Weeks ago, I was approached via email by a woman claiming to be from Mutual of Omaha. She said she had stumbled across my blog and thought I would be a good candidate to participate in their campaign, "Aha Moments", which would be coming to Peoria this week.
I was intrigued, of course, but thought it was a scam.
Apparently it's not. Here's the link:
Mutual of Omaha Aha Moment
What she asked was if I would come to their mobile studio and record a short segment on what my Aha Moment was with regards to writing. It would then be posted on their website and YouTube channel. She wanted to know: when did it hit me that I should be a writer? What was that turning point in my life? And could I say it in 60 seconds or less?
So I've been pondering this question. I was hoping to have one defining moment that would jump into the forefront of my brain, like, "I had this near-death experience and an angel who looked amazingly like Maya Angelou told me that my work on earth was not done yet, so I sat down and wrote a series of novels called Harry Potter."
No such luck.
I probably did have an Aha Moment that caused me to take the path that I did. But my personality is such that I literally have to be hit over the head by a billboard that says "AHA MOMENT" in neon letters - repeatedly. I'm a bit slow on the uptake.
So as I prepare for my little 60 seconds of fame, I'm going to jot down the series of Aha Moments that led me to do what I do today.
Flashback: 6th grade. My mom enrolls me in a creative writing class at Milliken University. While other 6th graders are on the soccer team or cheerleading or taking gymnastics, I spent my after school time on the university campus, learning to write. And I loved it.
Also 6th grade. My teacher's name is Mrs. Polite. She has curly, unruly hair like mine and she's way cool compared to the series of nuns I had had up to that point. During the year, she made us write essay after essay after essay on a variety of topics. I was on it like white on rice. Sometimes I would get "A++'s" - if that's possible. Quite an ego-boost for this gangly girl with buck teeth and eyeglasses as big as my face.
One essay in particular, "Nicholas, the Blue Pansy, and Me" was a story of how I befriended an old man sitting on a park bench. It was winter, and I would sit with him and talk day after day. Under the bench grew a blue pansy. We marveled at how it could stay alive through the cold and snow. One day, I went to the park bench and he wasn't there. I asked another gentleman where he was and he said, "He passed away." I sat down on the bench and noticed the pansy, wilted in the snow. The End.
Fast forward 35 years or so, and I happen upon an old man in a wheelchair on my daily walks (see Man on the Corner). We become friends and talk often. I drop tins of cookies on his porch at Christmas time, and baskets at Easter. The last time I saw him was shortly before I moved. He had had another stroke and was not doing well. I thought of that story. As of right now, I do not know if that pansy still blooms.
Now I don't know if that's an Aha Moment, but it's certainly a Godwink.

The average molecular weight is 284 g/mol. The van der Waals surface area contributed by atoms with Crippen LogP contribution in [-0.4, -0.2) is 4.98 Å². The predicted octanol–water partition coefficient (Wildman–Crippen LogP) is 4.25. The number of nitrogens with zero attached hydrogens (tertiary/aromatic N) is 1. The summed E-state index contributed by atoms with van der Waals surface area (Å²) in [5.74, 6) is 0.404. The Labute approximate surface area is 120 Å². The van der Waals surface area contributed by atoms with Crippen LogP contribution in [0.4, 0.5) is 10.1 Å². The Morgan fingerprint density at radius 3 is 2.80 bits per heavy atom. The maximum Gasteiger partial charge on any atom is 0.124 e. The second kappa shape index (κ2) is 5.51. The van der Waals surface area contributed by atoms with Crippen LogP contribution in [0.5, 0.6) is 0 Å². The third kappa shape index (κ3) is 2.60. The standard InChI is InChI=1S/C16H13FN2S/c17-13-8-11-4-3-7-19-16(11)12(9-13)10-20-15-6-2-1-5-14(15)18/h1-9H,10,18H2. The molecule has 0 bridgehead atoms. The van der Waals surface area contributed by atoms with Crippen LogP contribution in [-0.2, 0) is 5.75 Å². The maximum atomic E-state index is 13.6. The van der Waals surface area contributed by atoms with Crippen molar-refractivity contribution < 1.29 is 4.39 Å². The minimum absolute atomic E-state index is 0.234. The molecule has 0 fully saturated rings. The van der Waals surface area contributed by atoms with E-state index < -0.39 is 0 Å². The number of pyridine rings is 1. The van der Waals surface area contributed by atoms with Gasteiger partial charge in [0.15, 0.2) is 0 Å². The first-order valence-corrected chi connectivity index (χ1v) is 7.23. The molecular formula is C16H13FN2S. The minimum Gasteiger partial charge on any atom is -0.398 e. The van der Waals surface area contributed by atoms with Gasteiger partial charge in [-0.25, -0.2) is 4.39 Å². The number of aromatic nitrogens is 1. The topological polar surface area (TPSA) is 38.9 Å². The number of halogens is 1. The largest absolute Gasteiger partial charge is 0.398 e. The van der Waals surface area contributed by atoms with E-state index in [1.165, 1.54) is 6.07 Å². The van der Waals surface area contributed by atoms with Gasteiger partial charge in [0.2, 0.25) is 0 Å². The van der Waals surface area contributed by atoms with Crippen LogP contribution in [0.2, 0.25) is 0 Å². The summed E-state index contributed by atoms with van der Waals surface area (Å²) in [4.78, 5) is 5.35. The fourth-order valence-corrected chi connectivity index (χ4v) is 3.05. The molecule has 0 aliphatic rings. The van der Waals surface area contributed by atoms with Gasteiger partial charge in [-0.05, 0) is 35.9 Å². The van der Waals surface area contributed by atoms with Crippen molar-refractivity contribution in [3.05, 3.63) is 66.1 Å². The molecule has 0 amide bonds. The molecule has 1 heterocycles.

Professionally, I didn't really have a job as a writer, per se. I was in "marketing and media", "communications", and "advertising". It wasn't until after my divorce that I literally woke up one morning and said, "I'm going to look for a job as a copywriter." I emailed my resume to a number of agencies, and received a reply late that night from a small marketing firm in town. They had just been discussing their need for a copywriter when my resume came across their desk. The hired me several days later. Aha? Perhaps. When someone asked, "What do you do?" I could say proudly for the first time, "I'm a writer."
The last Aha Moment I can think of was the devastating day when I lost that job. I didn't know what I was going to do. But within 24 hours, I had contacted everyone I knew, started my website (Kennard Communications) and began this blog as a way of "showcasing" my writing to potential employers.
I have never felt so empowered. I began to have followers. People read me. They commented. They praised. They criticized. I didn't care. They READ me. Every once in awhile, I would interject a more personal blog in between the marketing and copywriting business posts. It was then that I began to hear the same comment over and over: "You write what I think." And I thought, "That's pretty cool."
I've been criticized for being too personal in my blogs; I mean, anyone can read them. I draw the line at naming names or badmouthing anyone, but what I say I find that others can relate to, and that gives me immense satisfaction. And I think they sense a kind of camaraderie when I write that my kids are driving me crazy or that I am going through a rough time. We all go through it. In fact, one of my posts said, "Hey, we're all in this together, right? So why not talk about it?"
I don't know if that can be classified as an Aha Moment, but I think that may be the closest thing to one. After knowing for decades that I wanted to be a writer, it took me a long time to find my writing niche. Now I find great joy in regurgitating what's in my head onto the web for others to read. Again, I don't do it for accolades. I'll never win an award. My satisfaction comes when someone writes, "Hey, what you said really helped me" or "I can relate to that and I feel the same way" or my favorite, "You write what I think."
As much as I may put it out there on paper, I'm not a fan of being in the spotlight, especially on camera. So say a little prayer for me that I don't make a fool out of myself, and that I can somehow translate what I've written above into some profound 60-seconds of something that doesn't totally suck.